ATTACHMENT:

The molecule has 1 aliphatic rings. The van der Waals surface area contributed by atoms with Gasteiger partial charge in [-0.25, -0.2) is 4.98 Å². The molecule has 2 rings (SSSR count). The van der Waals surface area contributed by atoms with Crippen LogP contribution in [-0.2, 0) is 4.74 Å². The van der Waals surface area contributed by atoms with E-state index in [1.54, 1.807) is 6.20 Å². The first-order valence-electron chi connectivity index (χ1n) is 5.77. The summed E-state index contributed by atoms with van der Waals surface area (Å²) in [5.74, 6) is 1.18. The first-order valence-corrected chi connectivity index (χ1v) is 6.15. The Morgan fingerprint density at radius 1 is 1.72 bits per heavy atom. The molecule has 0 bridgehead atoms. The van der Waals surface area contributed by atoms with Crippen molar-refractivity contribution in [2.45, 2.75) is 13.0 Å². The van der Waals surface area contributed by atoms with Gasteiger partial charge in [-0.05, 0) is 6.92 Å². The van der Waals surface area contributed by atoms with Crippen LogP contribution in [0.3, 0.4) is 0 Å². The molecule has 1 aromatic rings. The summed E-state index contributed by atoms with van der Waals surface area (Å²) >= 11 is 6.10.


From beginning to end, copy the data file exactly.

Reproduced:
The molecule has 1 aliphatic rings. The van der Waals surface area contributed by atoms with Gasteiger partial charge in [-0.25, -0.2) is 4.98 Å². The molecule has 2 rings (SSSR count). The van der Waals surface area contributed by atoms with Crippen LogP contribution in [-0.2, 0) is 4.74 Å². The van der Waals surface area contributed by atoms with E-state index in [1.54, 1.807) is 6.20 Å². The first-order valence-electron chi connectivity index (χ1n) is 5.77. The summed E-state index contributed by atoms with van der Waals surface area (Å²) in [5.74, 6) is 1.18. The first-order valence-corrected chi connectivity index (χ1v) is 6.15. The Morgan fingerprint density at radius 1 is 1.72 bits per heavy atom. The molecule has 0 bridgehead atoms. The van der Waals surface area contributed by atoms with Crippen molar-refractivity contribution in [2.45, 2.75) is 13.0 Å². The van der Waals surface area contributed by atoms with Gasteiger partial charge in [-0.05, 0) is 6.92 Å². The van der Waals surface area contributed by atoms with Crippen LogP contribution in [0.3, 0.4) is 0 Å². The molecule has 1 aromatic rings. The summed E-state index contributed by atoms with van der Waals surface area (Å²) >= 11 is 6.10.